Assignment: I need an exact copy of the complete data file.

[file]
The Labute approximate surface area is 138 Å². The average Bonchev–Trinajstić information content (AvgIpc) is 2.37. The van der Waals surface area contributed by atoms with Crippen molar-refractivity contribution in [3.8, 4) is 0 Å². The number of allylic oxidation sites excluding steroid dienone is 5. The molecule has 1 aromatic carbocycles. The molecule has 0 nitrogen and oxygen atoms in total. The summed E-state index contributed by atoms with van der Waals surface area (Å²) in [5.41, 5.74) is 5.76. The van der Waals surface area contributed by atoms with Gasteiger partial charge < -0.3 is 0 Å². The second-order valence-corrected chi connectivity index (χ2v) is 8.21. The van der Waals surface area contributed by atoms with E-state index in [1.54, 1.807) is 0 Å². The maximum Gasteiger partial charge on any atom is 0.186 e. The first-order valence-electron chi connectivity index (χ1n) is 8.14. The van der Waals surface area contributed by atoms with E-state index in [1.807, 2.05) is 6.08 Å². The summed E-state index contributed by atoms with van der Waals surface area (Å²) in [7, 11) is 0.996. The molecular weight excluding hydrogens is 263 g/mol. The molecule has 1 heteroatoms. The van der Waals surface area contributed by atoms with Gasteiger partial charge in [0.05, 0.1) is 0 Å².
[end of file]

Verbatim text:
The Labute approximate surface area is 138 Å². The average Bonchev–Trinajstić information content (AvgIpc) is 2.37. The van der Waals surface area contributed by atoms with Crippen molar-refractivity contribution in [3.8, 4) is 0 Å². The number of allylic oxidation sites excluding steroid dienone is 5. The molecule has 1 aromatic carbocycles. The molecule has 0 nitrogen and oxygen atoms in total. The summed E-state index contributed by atoms with van der Waals surface area (Å²) in [5.41, 5.74) is 5.76. The van der Waals surface area contributed by atoms with Gasteiger partial charge < -0.3 is 0 Å². The second-order valence-corrected chi connectivity index (χ2v) is 8.21. The van der Waals surface area contributed by atoms with E-state index in [1.54, 1.807) is 0 Å². The maximum Gasteiger partial charge on any atom is 0.186 e. The first-order valence-electron chi connectivity index (χ1n) is 8.14. The van der Waals surface area contributed by atoms with E-state index in [1.807, 2.05) is 6.08 Å². The summed E-state index contributed by atoms with van der Waals surface area (Å²) in [7, 11) is 0.996. The molecular weight excluding hydrogens is 263 g/mol. The molecule has 1 heteroatoms. The van der Waals surface area contributed by atoms with Gasteiger partial charge in [0.05, 0.1) is 0 Å².